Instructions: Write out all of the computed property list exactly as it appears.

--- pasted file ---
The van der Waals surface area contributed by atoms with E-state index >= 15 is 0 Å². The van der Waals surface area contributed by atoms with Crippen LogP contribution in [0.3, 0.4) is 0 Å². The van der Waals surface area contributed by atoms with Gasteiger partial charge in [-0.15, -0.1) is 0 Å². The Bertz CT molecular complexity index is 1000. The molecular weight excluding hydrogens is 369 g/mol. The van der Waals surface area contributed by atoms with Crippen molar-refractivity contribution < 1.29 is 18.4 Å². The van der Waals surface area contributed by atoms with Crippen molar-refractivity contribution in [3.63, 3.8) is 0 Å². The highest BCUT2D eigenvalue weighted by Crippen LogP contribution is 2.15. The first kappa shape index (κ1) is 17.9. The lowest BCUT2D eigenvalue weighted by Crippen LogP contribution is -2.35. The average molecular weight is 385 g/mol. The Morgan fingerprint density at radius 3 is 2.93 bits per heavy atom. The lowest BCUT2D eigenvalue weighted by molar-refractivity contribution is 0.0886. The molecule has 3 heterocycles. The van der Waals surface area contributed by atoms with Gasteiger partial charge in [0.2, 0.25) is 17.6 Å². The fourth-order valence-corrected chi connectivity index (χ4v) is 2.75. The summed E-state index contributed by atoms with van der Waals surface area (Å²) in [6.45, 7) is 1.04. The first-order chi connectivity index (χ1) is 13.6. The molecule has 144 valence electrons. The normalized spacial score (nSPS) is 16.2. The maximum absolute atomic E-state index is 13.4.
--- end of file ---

The van der Waals surface area contributed by atoms with E-state index >= 15 is 0 Å². The van der Waals surface area contributed by atoms with Crippen LogP contribution in [0.3, 0.4) is 0 Å². The van der Waals surface area contributed by atoms with Gasteiger partial charge in [-0.15, -0.1) is 0 Å². The Bertz CT molecular complexity index is 1000. The molecular weight excluding hydrogens is 369 g/mol. The van der Waals surface area contributed by atoms with Crippen molar-refractivity contribution < 1.29 is 18.4 Å². The van der Waals surface area contributed by atoms with Crippen molar-refractivity contribution in [3.63, 3.8) is 0 Å². The highest BCUT2D eigenvalue weighted by Crippen LogP contribution is 2.15. The first kappa shape index (κ1) is 17.9. The lowest BCUT2D eigenvalue weighted by Crippen LogP contribution is -2.35. The average molecular weight is 385 g/mol. The Morgan fingerprint density at radius 3 is 2.93 bits per heavy atom. The lowest BCUT2D eigenvalue weighted by molar-refractivity contribution is 0.0886. The molecule has 3 heterocycles. The van der Waals surface area contributed by atoms with Gasteiger partial charge in [0.2, 0.25) is 17.6 Å². The fourth-order valence-corrected chi connectivity index (χ4v) is 2.75. The summed E-state index contributed by atoms with van der Waals surface area (Å²) in [6.45, 7) is 1.04. The first-order chi connectivity index (χ1) is 13.6. The molecule has 144 valence electrons. The normalized spacial score (nSPS) is 16.2. The maximum absolute atomic E-state index is 13.4.